Candidate: David Benton
Metro Council District 28
Occupation: “I am a semi-retired pharmacist having practiced across the Nashville area for 31 years.”
Previous candidacy/offices held: “None”
Community experience: “Currently, the Vice President of Ransom Place Homeowners Association where l have resided 29 years. I actively serve within my neighborhood with community cleanups and neighborhood meetings. I have also served several years on the Board at Two Rivers Church.”
What will be your top three priorities on the Council?
“Focusing on District 28, Equitable Education, Public Safety, Infrastructure, Increasing Small Business development and neighborhood preservation. A sustainable District 28 is a sustainable Nashville.”
What is the biggest issue facing your district? How would you approach it?
“Public safety (i.e. excessive speeding, car thefts, response times), Infrastructure, Property Standards and community amenities. I will continue the community and HOAs work with our Metro Police Department to expand distinct solutions for our community. Each neighborhood is unique and each solution will need to be unique and evolving. Addressing excessive speeding on Murfreesboro Pike will need a different strategy than Una Antioch Pike. Additionally, continuing to advocate for public safety resources for our district. The new Southeast Police Precinct is a start! I will continue to build the neighborhood engagement with organizing neighborhoods that do not have active HOAs and expand to neighbors in apartments so that all neighbors remain engaged and are empowered to advocate for our community during the budget cycle but also during special interest votes (i.e. Google Fiber or Titans Stadium). The utilization of hub.nashville.gov has been a great start to connect neighbors to metro departments for direct services. I will also encourage more neighbors to participate in the participatory budgeting initiative and city studies.”
Much of the city’s developmental focus, like plans for a new East Bank, have focused on downtown. What’s your vision for downtown?
“As a future district council member, I see the future of downtown no longer thriving at the expense of our neighborhoods. As our neighborhoods evolve and we lean into what we learned from COVID, neighborhoods and quality of life are at the forefront for my neighbors’ concerns. I say that to say, the vision I see for downtown remains our tourist hub, but families and businesses will come to District 28 for investment. The future of District 28-is the future for downtown.”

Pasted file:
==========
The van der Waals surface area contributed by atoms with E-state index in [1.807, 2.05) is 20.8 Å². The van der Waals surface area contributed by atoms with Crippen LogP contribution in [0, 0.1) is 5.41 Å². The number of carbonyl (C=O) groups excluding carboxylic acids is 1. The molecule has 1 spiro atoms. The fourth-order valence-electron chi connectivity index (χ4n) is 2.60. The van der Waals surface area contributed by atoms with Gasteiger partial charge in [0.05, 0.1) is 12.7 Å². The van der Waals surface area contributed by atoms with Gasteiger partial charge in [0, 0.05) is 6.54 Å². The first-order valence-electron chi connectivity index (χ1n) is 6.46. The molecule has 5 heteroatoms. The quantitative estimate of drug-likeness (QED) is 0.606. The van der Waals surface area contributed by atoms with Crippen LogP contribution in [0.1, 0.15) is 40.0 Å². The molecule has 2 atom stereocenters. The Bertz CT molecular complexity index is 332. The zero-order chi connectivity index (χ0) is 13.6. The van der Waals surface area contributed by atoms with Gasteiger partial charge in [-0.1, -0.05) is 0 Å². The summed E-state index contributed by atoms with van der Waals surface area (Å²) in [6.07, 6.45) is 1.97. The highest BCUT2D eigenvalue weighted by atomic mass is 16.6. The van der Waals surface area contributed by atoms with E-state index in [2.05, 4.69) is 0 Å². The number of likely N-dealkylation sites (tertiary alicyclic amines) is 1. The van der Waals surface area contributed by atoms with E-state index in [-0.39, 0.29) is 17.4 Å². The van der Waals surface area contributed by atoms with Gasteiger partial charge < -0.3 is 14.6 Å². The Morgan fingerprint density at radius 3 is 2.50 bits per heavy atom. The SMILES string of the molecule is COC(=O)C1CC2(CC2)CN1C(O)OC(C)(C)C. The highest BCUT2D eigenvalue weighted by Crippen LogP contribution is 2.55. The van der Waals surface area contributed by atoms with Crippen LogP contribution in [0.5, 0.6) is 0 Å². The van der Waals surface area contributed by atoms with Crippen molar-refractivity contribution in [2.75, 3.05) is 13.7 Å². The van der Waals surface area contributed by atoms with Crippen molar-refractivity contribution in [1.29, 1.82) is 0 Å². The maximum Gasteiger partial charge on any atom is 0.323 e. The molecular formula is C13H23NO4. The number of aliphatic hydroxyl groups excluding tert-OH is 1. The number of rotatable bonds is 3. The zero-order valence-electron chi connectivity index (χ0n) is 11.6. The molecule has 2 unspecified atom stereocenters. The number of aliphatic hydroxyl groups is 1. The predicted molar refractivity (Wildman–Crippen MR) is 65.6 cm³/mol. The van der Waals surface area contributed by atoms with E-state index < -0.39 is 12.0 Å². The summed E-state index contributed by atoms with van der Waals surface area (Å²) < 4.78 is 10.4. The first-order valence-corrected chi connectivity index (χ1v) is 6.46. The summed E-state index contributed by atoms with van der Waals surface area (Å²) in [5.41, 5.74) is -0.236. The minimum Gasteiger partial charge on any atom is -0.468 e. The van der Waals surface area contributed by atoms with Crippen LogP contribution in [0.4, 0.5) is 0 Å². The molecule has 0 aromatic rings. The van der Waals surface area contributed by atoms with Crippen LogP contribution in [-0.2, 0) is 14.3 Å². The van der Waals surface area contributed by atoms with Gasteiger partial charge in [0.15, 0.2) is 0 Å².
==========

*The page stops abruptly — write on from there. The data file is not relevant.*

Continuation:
Did you or would you have voted to approve the new Titans stadium financing legislation?
“Firstly, let me say I am a big Titans fan. The proposal was not directly presented to our district; so I was not afforded an avenue to receive the details involving the financing legislation. If I had been afforded the details, I would have asked, “how does it impact/benefit District 28?” and “how does it impact/benefit Nashville?”
Does Metro need more police officers beyond the unfilled positions?
“Yes we need more police officers, just like we need more teachers, more firefighters, emergency dispatchers and public workers to keep pace with the growth of the city.”
What do you think of the current framework passed by the council around LPR (license plate readers) usage? Do you think Metro should allow facial recognition technology to be used downtown?
“Q #1 The city has already committed funding for the current LPR framework which is still being piloted. Q #2 As a city, we should utilize data and best practices to deliver better services to our residents, but also being sensitive to our residents’ privacy. It would be premature for me to offer an opinion without thorough discussions with all stakeholders.”
Do you think a property tax rate adjustment will be needed in the next 4 years? Why or why not?
“Today, I believe it may be needed based upon historical adjustments with the exception years where the rate was not adjusted.”
Do you view your role in the Council as leading your district on issues or simply reflecting the views of the district’s residents?
“I will be reflecting the views of the district and leading those views in the council.”
How do you view the relationship of the city and Council to the General Assembly in the face of adverse legislation from the state?
“I view the relationship requiring a sober approach. Communities entrust us to lead beyond our differences.”
The city is experiencing an affordability crisis. What is the council’s role in creating more housing for buyers and renters in Nashville?
“The city of Nashville is experiencing an affordability crisis; however, District 28 remains affordable for families. With that said, we as a city need to be intentional with the implementation of the plans that we already have. We know what to do, but we have not been executing. The answer is not to stress under-resourced communities with growth.”
What improvements do you think WeGo should make during the next four years? Would you back creation of a dedicated funding source?
“Q #1 I think WeGo should be more involved in the neighborhood planning process and encouraging more participation in WeGo Ride. The groundwork needs to continue being laid for increases in better/safe bus stops, better ways to pay fares, more transit hubs and regional collaboration. We can’t expect successful transit with transit being an afterthought. In the Southeast, neighborhoods are created without the vision of mobility. Q #2 I would like an opportunity/creation for the reconsideration of a state/regional funding to assist us with a sustainable funding model for transit.”
Second-quarter campaign finance disclosure
Cash on hand: $677
Link to full disclosure here
Pre-General campaign finance disclosure
Cash on hand: $6,536
Link to full disclosure here